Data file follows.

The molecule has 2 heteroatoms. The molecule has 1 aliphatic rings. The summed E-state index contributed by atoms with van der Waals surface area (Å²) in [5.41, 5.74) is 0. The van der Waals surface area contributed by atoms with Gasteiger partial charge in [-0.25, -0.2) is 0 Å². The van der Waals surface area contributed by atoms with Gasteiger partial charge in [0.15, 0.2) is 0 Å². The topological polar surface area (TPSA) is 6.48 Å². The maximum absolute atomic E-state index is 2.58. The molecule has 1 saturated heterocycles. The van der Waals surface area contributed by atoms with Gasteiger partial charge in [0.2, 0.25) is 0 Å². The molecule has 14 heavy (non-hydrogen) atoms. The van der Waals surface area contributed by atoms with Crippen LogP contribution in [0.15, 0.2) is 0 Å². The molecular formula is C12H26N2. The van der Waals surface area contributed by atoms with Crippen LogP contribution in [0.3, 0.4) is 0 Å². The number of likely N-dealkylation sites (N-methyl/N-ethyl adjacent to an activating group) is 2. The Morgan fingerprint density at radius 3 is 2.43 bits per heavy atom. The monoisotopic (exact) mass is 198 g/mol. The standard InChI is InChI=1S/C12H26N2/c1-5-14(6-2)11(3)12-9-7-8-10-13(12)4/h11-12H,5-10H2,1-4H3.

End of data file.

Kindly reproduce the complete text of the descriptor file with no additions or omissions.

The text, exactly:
The molecule has 2 heteroatoms. The molecule has 1 aliphatic rings. The summed E-state index contributed by atoms with van der Waals surface area (Å²) in [5.41, 5.74) is 0. The van der Waals surface area contributed by atoms with Gasteiger partial charge in [-0.25, -0.2) is 0 Å². The van der Waals surface area contributed by atoms with Gasteiger partial charge in [0.15, 0.2) is 0 Å². The topological polar surface area (TPSA) is 6.48 Å². The maximum absolute atomic E-state index is 2.58. The molecule has 1 saturated heterocycles. The van der Waals surface area contributed by atoms with Gasteiger partial charge in [0.2, 0.25) is 0 Å². The molecule has 14 heavy (non-hydrogen) atoms. The van der Waals surface area contributed by atoms with Crippen LogP contribution in [0.15, 0.2) is 0 Å². The molecular formula is C12H26N2. The van der Waals surface area contributed by atoms with Crippen LogP contribution in [0.3, 0.4) is 0 Å². The number of likely N-dealkylation sites (N-methyl/N-ethyl adjacent to an activating group) is 2. The Morgan fingerprint density at radius 3 is 2.43 bits per heavy atom. The monoisotopic (exact) mass is 198 g/mol. The standard InChI is InChI=1S/C12H26N2/c1-5-14(6-2)11(3)12-9-7-8-10-13(12)4/h11-12H,5-10H2,1-4H3.